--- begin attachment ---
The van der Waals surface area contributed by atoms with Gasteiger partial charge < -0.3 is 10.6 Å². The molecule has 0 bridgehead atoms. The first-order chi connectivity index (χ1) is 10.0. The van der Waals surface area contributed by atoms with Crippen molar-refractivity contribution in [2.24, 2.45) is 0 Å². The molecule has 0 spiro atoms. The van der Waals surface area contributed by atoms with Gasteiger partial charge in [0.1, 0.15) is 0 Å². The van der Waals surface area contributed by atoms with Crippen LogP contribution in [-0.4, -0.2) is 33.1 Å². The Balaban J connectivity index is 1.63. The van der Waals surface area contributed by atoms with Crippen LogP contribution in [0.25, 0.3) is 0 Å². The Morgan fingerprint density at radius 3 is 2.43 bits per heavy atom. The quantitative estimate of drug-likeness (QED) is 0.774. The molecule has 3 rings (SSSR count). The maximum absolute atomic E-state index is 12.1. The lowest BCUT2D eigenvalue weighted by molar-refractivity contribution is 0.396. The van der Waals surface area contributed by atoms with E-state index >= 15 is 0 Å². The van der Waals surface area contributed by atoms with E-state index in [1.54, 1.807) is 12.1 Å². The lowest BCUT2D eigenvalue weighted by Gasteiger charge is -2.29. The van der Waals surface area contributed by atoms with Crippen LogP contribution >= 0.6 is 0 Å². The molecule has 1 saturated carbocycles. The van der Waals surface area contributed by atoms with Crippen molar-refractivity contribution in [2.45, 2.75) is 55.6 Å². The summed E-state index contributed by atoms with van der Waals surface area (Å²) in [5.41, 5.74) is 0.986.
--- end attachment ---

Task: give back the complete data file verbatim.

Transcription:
The van der Waals surface area contributed by atoms with Gasteiger partial charge < -0.3 is 10.6 Å². The molecule has 0 bridgehead atoms. The first-order chi connectivity index (χ1) is 10.0. The van der Waals surface area contributed by atoms with Crippen molar-refractivity contribution in [2.24, 2.45) is 0 Å². The molecule has 0 spiro atoms. The van der Waals surface area contributed by atoms with Gasteiger partial charge in [0.1, 0.15) is 0 Å². The van der Waals surface area contributed by atoms with Crippen LogP contribution in [-0.4, -0.2) is 33.1 Å². The Balaban J connectivity index is 1.63. The van der Waals surface area contributed by atoms with Crippen LogP contribution in [0.25, 0.3) is 0 Å². The Morgan fingerprint density at radius 3 is 2.43 bits per heavy atom. The quantitative estimate of drug-likeness (QED) is 0.774. The molecule has 3 rings (SSSR count). The maximum absolute atomic E-state index is 12.1. The lowest BCUT2D eigenvalue weighted by molar-refractivity contribution is 0.396. The van der Waals surface area contributed by atoms with E-state index >= 15 is 0 Å². The van der Waals surface area contributed by atoms with E-state index in [1.54, 1.807) is 12.1 Å². The lowest BCUT2D eigenvalue weighted by Gasteiger charge is -2.29. The van der Waals surface area contributed by atoms with Crippen LogP contribution >= 0.6 is 0 Å². The molecule has 1 saturated carbocycles. The van der Waals surface area contributed by atoms with Crippen molar-refractivity contribution in [2.45, 2.75) is 55.6 Å². The summed E-state index contributed by atoms with van der Waals surface area (Å²) in [5.41, 5.74) is 0.986.